by James Brumley | September 13, 2012 9:05 am
It’s an interesting irony. Banks like Citigroup (NYSE:C) or U.S. Bancorp (NYSE:USB) generally don’t want this segment of consumers as their customers because they’re not profitable enough to bother with. Yet, this same segment of consumers can be stunningly fruitful for other financial service companies.
That segment of consumers is simply called the “unbanked” … people who don’t have any sort of bank account with which to deposit, store or withdraw money. Some are unbanked by choice, while others are unbanked because they can’t meet the banks’ minimum deposit requirements without incurring ridiculous fees.
Either way, these folks still need cash and spending flexibility, and those who are providing that service are doing surprisingly well.
Investors should be interested in the “surprisingly well” part.
The statistics are stunning. According to a recent FDIC report, nearly 10 million households don’t have any sort of bank account. That’s about a million more households that didn’t have bank accounts in 2009.
The numbers get even crazier when you expand the category to “underbanked.” That description covers 24 million U.S. households that may or may not have bank accounts, but still use an alternative means to meet at least some of the cash and check-cashing needs.
The craziest number of all: $36 billion. That’s how much the underbanked spend on check cashing, payday lending, prepaid credit cards and the like every year.
And just to clarify, that’s not the amount of money being handled or passed through by the industry. That’s the amount these consumers are paying in fees and interest to facilitate these loans and cashed checks that goes directly into the purveyors’ pockets.
It’s a number that’s getting bigger every year, too, as the economic recovery continues to widen the distance between the haves and have-nots.
So how are companies tapping into that growth? Two ways:
They’re not new, but prepaid debit cards and credit cards had not become prolific until very recently thanks to a company called Green Dot (NASDAQ:GDOT) and its smaller rival NetSpend (NASDAQ:NTSP).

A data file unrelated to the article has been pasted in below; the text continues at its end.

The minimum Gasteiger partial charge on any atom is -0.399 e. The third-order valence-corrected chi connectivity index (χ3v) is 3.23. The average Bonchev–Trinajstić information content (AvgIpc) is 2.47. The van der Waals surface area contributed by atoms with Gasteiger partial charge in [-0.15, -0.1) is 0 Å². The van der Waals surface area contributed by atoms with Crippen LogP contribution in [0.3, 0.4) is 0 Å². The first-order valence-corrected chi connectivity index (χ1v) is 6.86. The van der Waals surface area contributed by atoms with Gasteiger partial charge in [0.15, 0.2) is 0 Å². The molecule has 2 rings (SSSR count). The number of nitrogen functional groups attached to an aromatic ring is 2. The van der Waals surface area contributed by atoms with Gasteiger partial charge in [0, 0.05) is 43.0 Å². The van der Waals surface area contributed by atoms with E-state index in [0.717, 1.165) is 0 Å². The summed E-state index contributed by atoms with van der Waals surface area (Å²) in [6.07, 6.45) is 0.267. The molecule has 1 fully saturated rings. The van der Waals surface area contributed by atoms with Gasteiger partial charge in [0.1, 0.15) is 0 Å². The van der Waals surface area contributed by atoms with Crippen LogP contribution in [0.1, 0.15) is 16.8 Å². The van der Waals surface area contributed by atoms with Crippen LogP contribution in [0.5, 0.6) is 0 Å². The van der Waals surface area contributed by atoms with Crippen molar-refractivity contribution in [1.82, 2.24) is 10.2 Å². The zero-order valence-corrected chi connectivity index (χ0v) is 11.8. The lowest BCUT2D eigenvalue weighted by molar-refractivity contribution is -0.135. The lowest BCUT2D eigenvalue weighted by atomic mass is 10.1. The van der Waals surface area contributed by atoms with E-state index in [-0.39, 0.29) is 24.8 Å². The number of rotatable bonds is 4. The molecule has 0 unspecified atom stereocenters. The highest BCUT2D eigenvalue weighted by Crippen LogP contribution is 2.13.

On the surface, they look and feel like the bank-issued credit card you carry around in your wallet. For that matter, they appear to be akin to the gift cards you see at the front of your favorite big-box retailer or grocer … the kind that can be activated by the cashier in the amount of your choosing, once you pay for it.
A Green Dot card is so much more than that, though.
Unlike most gift cards, a Green Dot card can be loaded, and reloaded; it’s designed to be reused, in fact. But it’s not a giveaway. Those cards cost $4.95 up front, plus the amount you load into them, then cost $5.95 in “maintenance” unless you spend $1,000 or more on 30 purchases or more in that month. It also costs another $4.95 for each reload. ATM fees at non-MoneyPass ATMs cost $2.50.
It’s not a stifling amount, but considering it takes no real effort from Green Dot to keep the card active once you buy it, it is easy money … not to mention reliable, recurring revenue. More telling is that Green Dot cranked up 2010’s top line of $377 million to $484 million, turning $52 million of it into a net profit. There is a market here.
If even a prepaid credit card is just too much of a headache for an underbanked consumer, check-cashing services (payroll, personal or government) remain a viable choice.
There are plenty of choices here too, like payday and pawn lenders First Cash Financial Services (NASDAQ:FCFS) or EZCORP (NASDAQ:EZPW). Both have nearly doubled their annual top lines between 2007 and now.
The industry and its companies seem to be under perpetual regulatory (and social) assault, and the market regularly punishes these stocks for exposing investors to that risk. The dip in the price of gold through the first half of the year didn’t help matters much on that front, either — at least for the pawn operations of these outfits. Most of these companies had only been too happy to trade gold jewelry for cash, then turn around and make a tidy profit on the resale of that gold.
Those regulatory fears haven’t been merited yet, though, and likely won’t be in the foreseeable future. And with gold back in rally mode, the already-solid pawn business might be on the verge of turning great again.
Yet, one of the biggest check-cashing names isn’t even a name that was built on check-cashing. It’s Wal-Mart (NYSE:WMT); perhaps you’ve noticed many of its locations have established money centers at the front of their stores over the past couple of years.
The fee structure the world’s biggest retailer charges in its check-cashing business is pretty typical … $3 for checks under $1,000, and $6 for checks over $1,000. The company won’t cash a check over $5,000. Wal-Mart also offers a no-fee reload of its MoneyCard — which is a Green Dot-serviced card in a Wal-Mart wrapper — if you opt to get a prepaid credit card rather than take the cash.
The fees seem reasonable on the surface, because they are. But, when you’re talking about a few hundred customers per day at a few thousands stores, it becomes big business (not to mention a big draw for Wal-Mart).
Say what you will about the ethics behind the industry. Just know that there’s still a big investment opportunity as a result of it. And, unlike the majority of industries, this one has proven to be fruitful — and grow — regardless of the economic environment.
Thirty-six billion dollars per year is a mighty big number to ignore.
As of this writing, James Brumley did not hold a position in any of the aforementioned securities.
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